According to the Hudson County Board of Elections, as of 10 p.m. Tuesday night, Davis had 51.3 percent of the vote to Smith’s 48.7 percent. In addition, Davis’s coattails were long, with all four of his council candidates recording victories.
However, all of the races were extremely close, with only a few hundred votes separating the candidates. Davis will have four years to sway voters from the other side.
‘They said I had no shot’
“Who would have ever believed this?” Davis said incredulously minutes after learning of his victory on Tuesday. “Six months ago they said I was crazy and had no shot.”
Davis and Smith had to face off in this second contest when neither candidate received more than 50 percent of the vote in the May 13 regular election. That was due to the presence of third candidate Anthony Zanowic, who took 4 percent of the vote that day.
Davis’s supporters broke into cheers a little after 9 p.m. when he claimed victory in the election, appearing in the second-floor window of the San Vito Pizzeria on Broadway, where his campaign was tabulating vote totals.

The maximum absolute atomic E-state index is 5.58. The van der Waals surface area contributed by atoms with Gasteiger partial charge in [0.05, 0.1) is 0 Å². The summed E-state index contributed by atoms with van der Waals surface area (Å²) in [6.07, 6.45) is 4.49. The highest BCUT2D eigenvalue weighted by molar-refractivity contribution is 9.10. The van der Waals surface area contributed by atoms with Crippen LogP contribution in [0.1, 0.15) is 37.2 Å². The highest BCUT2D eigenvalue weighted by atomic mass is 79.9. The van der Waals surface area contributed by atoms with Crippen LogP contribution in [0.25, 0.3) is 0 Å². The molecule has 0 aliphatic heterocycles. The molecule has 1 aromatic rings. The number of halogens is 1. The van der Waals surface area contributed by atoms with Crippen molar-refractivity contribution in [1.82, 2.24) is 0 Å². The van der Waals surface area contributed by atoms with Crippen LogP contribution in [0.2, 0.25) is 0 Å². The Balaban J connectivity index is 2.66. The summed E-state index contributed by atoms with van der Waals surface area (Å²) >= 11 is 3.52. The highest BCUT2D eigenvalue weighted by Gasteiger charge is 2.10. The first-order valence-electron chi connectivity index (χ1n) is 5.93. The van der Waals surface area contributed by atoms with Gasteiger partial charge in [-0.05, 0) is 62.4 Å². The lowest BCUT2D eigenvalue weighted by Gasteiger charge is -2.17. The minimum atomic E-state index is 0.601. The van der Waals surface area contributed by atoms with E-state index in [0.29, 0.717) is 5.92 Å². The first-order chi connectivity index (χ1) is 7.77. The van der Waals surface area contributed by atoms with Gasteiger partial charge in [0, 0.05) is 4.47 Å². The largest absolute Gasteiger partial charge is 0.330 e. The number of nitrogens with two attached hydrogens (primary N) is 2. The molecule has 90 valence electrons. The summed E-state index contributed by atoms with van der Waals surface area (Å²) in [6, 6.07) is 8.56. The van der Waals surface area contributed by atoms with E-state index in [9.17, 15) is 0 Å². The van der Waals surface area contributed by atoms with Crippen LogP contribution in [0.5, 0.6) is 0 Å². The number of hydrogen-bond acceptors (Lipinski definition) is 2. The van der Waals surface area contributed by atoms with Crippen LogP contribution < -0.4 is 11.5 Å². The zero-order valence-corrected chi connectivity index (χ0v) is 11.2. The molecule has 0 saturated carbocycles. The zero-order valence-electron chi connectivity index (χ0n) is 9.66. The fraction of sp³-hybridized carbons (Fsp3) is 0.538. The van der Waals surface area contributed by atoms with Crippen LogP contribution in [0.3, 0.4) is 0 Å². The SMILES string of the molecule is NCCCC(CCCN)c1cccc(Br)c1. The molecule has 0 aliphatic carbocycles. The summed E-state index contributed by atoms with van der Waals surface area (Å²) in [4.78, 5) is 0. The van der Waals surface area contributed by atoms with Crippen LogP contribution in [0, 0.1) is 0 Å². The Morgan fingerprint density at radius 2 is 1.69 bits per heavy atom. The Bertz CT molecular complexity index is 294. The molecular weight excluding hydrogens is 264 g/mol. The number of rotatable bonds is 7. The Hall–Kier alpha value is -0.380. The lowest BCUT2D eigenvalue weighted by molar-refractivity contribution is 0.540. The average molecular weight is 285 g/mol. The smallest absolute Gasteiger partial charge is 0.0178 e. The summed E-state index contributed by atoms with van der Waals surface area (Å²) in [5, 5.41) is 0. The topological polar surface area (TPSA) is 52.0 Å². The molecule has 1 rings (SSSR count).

In the at-large council race, Sharon Nadrowski and Juan Perez of the Davis slate received unofficial vote totals of 26 percent and 25.9 percent respectively, edging out Council President Terrence Ruane and Councilwoman Debra Czerwienski, both of Smith’s team, who garnered 25.3 and 22.7 percent respectively.
In the 2nd Ward race, Davis running mate Salvatore Gullace received 50.6 percent to Councilman Joseph Hurley’s (Smith) 49.3 percent.
The 3rd Ward contest was also close, with Gary La Pelusa of the Davis ticket amassing 50.4 percent of the vote, besting Councilman Raymond Greaves (Smith) and his 49.6 percent.
Old fashioned work
Nadrowski attributed the council victories to old-fashioned campaigning.
“We were getting out there and being with the people,” she said. “We were knocking on doors. We did hard work. We met with the people face to face.”
The race, however, also saw some of the most vicious mudslinging in Hudson County.
City ready for change
Davis campaign treasurer Robert Wondolowski said the city was ready for a change, contending that Bayonne was “let down” by the Smith administration.
“It’s a great community, but that feeling was lost over the last six years,” he said. “The people of Bayonne embraced what they saw as resurgence for the city.”